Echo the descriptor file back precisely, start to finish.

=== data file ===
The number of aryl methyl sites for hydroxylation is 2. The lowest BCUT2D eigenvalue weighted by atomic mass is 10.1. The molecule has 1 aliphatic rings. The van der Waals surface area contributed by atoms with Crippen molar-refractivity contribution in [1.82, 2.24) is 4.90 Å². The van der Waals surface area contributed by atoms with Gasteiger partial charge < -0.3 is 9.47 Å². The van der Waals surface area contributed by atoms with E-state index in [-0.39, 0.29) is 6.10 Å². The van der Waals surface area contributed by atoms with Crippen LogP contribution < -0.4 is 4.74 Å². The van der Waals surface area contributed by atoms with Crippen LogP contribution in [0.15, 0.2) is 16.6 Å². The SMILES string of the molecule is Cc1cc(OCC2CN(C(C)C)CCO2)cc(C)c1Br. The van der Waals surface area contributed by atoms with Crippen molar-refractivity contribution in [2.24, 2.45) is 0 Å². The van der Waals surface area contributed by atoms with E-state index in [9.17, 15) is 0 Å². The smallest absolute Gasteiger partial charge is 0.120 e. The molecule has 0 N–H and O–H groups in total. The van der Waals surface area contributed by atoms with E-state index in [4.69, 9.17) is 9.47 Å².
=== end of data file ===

The number of aryl methyl sites for hydroxylation is 2. The lowest BCUT2D eigenvalue weighted by atomic mass is 10.1. The molecule has 1 aliphatic rings. The van der Waals surface area contributed by atoms with Crippen molar-refractivity contribution in [1.82, 2.24) is 4.90 Å². The van der Waals surface area contributed by atoms with Gasteiger partial charge < -0.3 is 9.47 Å². The van der Waals surface area contributed by atoms with E-state index in [-0.39, 0.29) is 6.10 Å². The van der Waals surface area contributed by atoms with Crippen LogP contribution < -0.4 is 4.74 Å². The van der Waals surface area contributed by atoms with Crippen LogP contribution in [0.15, 0.2) is 16.6 Å². The SMILES string of the molecule is Cc1cc(OCC2CN(C(C)C)CCO2)cc(C)c1Br. The van der Waals surface area contributed by atoms with Crippen molar-refractivity contribution in [2.24, 2.45) is 0 Å². The van der Waals surface area contributed by atoms with E-state index in [9.17, 15) is 0 Å². The smallest absolute Gasteiger partial charge is 0.120 e. The molecule has 0 N–H and O–H groups in total. The van der Waals surface area contributed by atoms with E-state index in [4.69, 9.17) is 9.47 Å².